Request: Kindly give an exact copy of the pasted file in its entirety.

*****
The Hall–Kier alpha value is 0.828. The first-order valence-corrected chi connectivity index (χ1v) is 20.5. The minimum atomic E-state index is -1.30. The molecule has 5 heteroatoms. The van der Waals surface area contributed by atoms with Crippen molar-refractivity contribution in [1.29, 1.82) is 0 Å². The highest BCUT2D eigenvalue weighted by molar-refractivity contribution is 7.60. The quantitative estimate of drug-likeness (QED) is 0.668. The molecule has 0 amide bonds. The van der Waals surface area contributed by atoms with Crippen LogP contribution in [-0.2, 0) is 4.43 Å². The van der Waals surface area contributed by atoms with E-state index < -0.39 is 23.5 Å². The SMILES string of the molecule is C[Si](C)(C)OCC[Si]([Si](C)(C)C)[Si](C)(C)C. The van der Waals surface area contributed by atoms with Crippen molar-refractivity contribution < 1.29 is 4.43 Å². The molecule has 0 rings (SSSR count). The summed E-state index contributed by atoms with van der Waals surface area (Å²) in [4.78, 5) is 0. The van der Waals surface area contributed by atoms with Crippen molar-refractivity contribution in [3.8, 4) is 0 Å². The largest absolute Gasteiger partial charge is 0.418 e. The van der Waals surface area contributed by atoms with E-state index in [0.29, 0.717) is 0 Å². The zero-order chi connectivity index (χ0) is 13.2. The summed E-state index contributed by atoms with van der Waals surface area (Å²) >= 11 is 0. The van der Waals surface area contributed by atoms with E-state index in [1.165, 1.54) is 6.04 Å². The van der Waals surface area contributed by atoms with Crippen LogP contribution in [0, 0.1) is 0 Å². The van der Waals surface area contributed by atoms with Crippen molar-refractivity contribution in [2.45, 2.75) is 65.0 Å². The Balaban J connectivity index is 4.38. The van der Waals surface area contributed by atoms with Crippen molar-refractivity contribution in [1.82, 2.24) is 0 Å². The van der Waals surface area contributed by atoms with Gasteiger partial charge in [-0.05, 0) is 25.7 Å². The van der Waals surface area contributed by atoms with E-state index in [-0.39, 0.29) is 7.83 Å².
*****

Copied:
The Hall–Kier alpha value is 0.828. The first-order valence-corrected chi connectivity index (χ1v) is 20.5. The minimum atomic E-state index is -1.30. The molecule has 5 heteroatoms. The van der Waals surface area contributed by atoms with Crippen molar-refractivity contribution in [1.29, 1.82) is 0 Å². The highest BCUT2D eigenvalue weighted by molar-refractivity contribution is 7.60. The quantitative estimate of drug-likeness (QED) is 0.668. The molecule has 0 amide bonds. The van der Waals surface area contributed by atoms with Crippen LogP contribution in [-0.2, 0) is 4.43 Å². The van der Waals surface area contributed by atoms with E-state index < -0.39 is 23.5 Å². The SMILES string of the molecule is C[Si](C)(C)OCC[Si]([Si](C)(C)C)[Si](C)(C)C. The van der Waals surface area contributed by atoms with Crippen molar-refractivity contribution < 1.29 is 4.43 Å². The molecule has 0 rings (SSSR count). The summed E-state index contributed by atoms with van der Waals surface area (Å²) in [4.78, 5) is 0. The van der Waals surface area contributed by atoms with Crippen molar-refractivity contribution in [3.8, 4) is 0 Å². The largest absolute Gasteiger partial charge is 0.418 e. The van der Waals surface area contributed by atoms with E-state index in [0.29, 0.717) is 0 Å². The zero-order chi connectivity index (χ0) is 13.2. The summed E-state index contributed by atoms with van der Waals surface area (Å²) >= 11 is 0. The van der Waals surface area contributed by atoms with E-state index in [1.165, 1.54) is 6.04 Å². The van der Waals surface area contributed by atoms with Crippen LogP contribution in [0, 0.1) is 0 Å². The van der Waals surface area contributed by atoms with Crippen molar-refractivity contribution in [2.45, 2.75) is 65.0 Å². The Balaban J connectivity index is 4.38. The van der Waals surface area contributed by atoms with Crippen molar-refractivity contribution in [1.82, 2.24) is 0 Å². The van der Waals surface area contributed by atoms with Gasteiger partial charge in [-0.05, 0) is 25.7 Å². The van der Waals surface area contributed by atoms with E-state index in [-0.39, 0.29) is 7.83 Å².